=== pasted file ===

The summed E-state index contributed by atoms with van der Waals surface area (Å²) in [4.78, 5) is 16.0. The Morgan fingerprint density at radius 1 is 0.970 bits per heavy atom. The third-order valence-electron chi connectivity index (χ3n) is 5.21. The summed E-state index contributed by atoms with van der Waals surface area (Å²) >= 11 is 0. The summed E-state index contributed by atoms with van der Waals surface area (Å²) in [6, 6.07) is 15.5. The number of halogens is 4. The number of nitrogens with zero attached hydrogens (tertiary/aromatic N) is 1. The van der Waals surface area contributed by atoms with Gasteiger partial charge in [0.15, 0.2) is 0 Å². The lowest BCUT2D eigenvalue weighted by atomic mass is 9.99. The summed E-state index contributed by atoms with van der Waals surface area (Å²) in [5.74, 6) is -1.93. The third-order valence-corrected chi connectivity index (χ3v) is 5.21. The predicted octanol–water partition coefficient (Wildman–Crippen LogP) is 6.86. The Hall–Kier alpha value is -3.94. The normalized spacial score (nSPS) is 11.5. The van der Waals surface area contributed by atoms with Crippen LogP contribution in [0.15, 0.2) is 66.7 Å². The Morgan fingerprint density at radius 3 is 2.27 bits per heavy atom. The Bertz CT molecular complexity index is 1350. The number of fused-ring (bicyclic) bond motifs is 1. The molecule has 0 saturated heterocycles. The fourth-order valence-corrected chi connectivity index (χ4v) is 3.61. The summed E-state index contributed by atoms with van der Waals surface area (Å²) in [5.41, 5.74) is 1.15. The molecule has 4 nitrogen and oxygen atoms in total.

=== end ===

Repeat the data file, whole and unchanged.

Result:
The summed E-state index contributed by atoms with van der Waals surface area (Å²) in [4.78, 5) is 16.0. The Morgan fingerprint density at radius 1 is 0.970 bits per heavy atom. The third-order valence-electron chi connectivity index (χ3n) is 5.21. The summed E-state index contributed by atoms with van der Waals surface area (Å²) >= 11 is 0. The summed E-state index contributed by atoms with van der Waals surface area (Å²) in [6, 6.07) is 15.5. The number of halogens is 4. The number of nitrogens with zero attached hydrogens (tertiary/aromatic N) is 1. The van der Waals surface area contributed by atoms with Gasteiger partial charge in [0.15, 0.2) is 0 Å². The lowest BCUT2D eigenvalue weighted by atomic mass is 9.99. The summed E-state index contributed by atoms with van der Waals surface area (Å²) in [5.74, 6) is -1.93. The third-order valence-corrected chi connectivity index (χ3v) is 5.21. The predicted octanol–water partition coefficient (Wildman–Crippen LogP) is 6.86. The Hall–Kier alpha value is -3.94. The normalized spacial score (nSPS) is 11.5. The van der Waals surface area contributed by atoms with Crippen LogP contribution in [0.15, 0.2) is 66.7 Å². The Morgan fingerprint density at radius 3 is 2.27 bits per heavy atom. The Bertz CT molecular complexity index is 1350. The number of fused-ring (bicyclic) bond motifs is 1. The molecule has 0 saturated heterocycles. The fourth-order valence-corrected chi connectivity index (χ4v) is 3.61. The summed E-state index contributed by atoms with van der Waals surface area (Å²) in [5.41, 5.74) is 1.15. The molecule has 4 nitrogen and oxygen atoms in total.